Brexit is an Eton Mess, to allude to both the name of a dessert and the educational institution that formed some of the minds we have recently had a chance to peer into. The policy dilemmas occasioned by Brexit (e.g., “do we stay in the EEA?”) are clearly a situation that calls for intervention by experts in decision science who can introduce some cognitive debiasing techniques. However, we don’t see any evidence of “libertarian paternalism” being brought into play.

Why not? The clue is in the term “libertarian paternalism”. The whole nudge movement has been about elite people (e.g., slim, non-smoking, grad school social scientists) trying to improve the decision-making of low SES people (see here). It’s not about applying the same tools to the decision-making of their rulers.

I rarely use social class as a lens to understand politics, but in this case a bit of old-fashioned social class analysis helps us to explain who gets nudged and who doesn’t. I’m not saying that I accept all of the criticisms of libertarian paternalism that have been made by my Austrian economics friends (my priors are sufficiently different for me to embrace that line of reasoning) nor do I accept the view that Nudging is “soft totalitarianism.” However, I am certainly more sympathetic to their POV on this issue than I was a few years ago.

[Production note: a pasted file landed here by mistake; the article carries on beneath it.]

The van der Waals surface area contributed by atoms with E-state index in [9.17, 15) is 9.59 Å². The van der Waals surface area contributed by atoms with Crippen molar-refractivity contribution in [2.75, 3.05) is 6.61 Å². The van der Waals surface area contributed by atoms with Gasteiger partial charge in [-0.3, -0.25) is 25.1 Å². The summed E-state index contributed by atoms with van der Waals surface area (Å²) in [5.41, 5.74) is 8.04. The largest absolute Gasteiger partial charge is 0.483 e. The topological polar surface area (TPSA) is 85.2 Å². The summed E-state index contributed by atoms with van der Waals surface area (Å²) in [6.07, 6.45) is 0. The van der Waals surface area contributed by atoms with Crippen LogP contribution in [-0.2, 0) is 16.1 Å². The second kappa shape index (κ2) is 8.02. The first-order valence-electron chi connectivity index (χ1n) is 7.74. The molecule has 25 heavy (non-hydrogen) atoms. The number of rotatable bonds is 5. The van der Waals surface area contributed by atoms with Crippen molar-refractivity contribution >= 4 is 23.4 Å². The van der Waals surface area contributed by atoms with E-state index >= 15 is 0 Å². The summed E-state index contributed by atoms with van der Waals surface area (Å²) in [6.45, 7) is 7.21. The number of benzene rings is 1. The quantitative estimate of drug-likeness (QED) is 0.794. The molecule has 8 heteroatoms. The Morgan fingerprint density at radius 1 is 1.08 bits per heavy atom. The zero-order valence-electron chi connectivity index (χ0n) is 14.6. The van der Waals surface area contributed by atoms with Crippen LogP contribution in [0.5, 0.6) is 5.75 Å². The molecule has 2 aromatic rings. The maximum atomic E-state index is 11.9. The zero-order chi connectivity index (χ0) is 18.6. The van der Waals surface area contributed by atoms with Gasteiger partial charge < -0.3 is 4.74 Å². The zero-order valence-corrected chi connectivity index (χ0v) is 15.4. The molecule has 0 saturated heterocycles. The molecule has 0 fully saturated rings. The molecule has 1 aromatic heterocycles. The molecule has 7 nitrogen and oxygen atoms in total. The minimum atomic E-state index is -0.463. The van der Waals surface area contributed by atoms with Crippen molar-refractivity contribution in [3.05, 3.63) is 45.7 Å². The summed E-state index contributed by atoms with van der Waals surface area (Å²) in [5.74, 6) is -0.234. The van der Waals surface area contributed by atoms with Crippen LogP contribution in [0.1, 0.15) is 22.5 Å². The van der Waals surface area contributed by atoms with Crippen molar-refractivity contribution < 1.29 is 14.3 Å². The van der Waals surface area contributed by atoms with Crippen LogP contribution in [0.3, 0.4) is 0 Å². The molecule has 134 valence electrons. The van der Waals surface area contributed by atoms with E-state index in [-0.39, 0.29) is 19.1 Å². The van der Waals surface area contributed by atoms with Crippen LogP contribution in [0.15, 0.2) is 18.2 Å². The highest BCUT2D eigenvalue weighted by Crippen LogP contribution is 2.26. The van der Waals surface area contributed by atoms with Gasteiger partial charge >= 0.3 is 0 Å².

I don’t know if my class-based analysis of whose decisions are targeted by Nudgers has been anticipated by anyone else, but if it has, feel free to leave a link below.


P.S. I just saw that Gabriel Siles-Brügge, Associate Professor in Department of Politics and International Studies, University of Warwick has just published a new paper on experts, affects, and the making of UK trade policy in the post-Brexit era.

Bound by Gravity or Living in a ‘Post Geography Trading World’? Expert Knowledge and Affective Spatial Imaginaries in the Construction of the UK’s Post-Brexit Trade Policy